A biotech cotton expert Professor Walter Al Hassan says once Malawi farmers start growing genetically-modified (GM) cotton, there is need to sensitise them to follow proper guidelines if the crop is to produce high yields.
Al Hassan, who is also project coordinator for the Strengthening Access in Bio Technology Management (Sabima) in sub-Saharan Africa, said awareness is critical if farmers are to harvest quality cotton.
He was speaking on the sidelines of a confined field trial and stewardship briefing for deans and heads of departments at Bunda College, a constituent college of the Lilongwe University of Agriculture and Natural Resources (Luanar), on Saturday.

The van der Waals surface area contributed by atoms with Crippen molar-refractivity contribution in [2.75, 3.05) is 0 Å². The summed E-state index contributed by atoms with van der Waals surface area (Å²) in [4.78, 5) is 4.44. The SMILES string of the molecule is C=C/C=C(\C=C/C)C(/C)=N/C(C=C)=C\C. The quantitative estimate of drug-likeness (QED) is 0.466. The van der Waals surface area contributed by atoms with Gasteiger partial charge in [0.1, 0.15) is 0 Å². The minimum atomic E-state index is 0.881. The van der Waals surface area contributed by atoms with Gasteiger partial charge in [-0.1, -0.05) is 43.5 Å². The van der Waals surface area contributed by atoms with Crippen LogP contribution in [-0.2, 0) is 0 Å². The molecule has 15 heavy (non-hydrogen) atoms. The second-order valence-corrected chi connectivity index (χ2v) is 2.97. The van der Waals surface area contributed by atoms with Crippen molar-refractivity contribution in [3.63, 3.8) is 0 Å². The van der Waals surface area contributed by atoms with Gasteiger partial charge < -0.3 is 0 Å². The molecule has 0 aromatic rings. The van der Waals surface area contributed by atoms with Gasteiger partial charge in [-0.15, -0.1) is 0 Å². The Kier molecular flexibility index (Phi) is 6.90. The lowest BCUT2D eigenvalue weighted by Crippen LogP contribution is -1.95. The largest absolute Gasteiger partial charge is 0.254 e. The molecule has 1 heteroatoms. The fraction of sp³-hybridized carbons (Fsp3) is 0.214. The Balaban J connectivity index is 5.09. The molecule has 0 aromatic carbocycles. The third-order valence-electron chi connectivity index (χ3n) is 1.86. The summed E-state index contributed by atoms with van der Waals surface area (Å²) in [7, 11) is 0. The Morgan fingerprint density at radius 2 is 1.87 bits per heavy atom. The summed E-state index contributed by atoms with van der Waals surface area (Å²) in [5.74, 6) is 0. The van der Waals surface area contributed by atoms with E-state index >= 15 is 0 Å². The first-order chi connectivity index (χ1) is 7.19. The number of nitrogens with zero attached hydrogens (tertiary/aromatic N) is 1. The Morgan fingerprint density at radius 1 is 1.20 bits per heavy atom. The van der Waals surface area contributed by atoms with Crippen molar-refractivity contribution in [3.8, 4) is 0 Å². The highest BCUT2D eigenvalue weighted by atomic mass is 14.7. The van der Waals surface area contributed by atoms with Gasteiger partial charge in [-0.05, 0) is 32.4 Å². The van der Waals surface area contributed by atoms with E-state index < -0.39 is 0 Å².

“GM cotton can help the country double its produce with relative ease only if farmers are given proper messages on field preparation, planting procedures as well as chemical application. Sometimes farmers deliberately fail to apply chemicals because they are using GM seeds,” said Al Hassan.
Professor Moses Kwapata, who is also taking a leading role in the GM cotton trials stewardship at Luanar, said the BT cotton is looking impressive in the field when compared to the conventional type.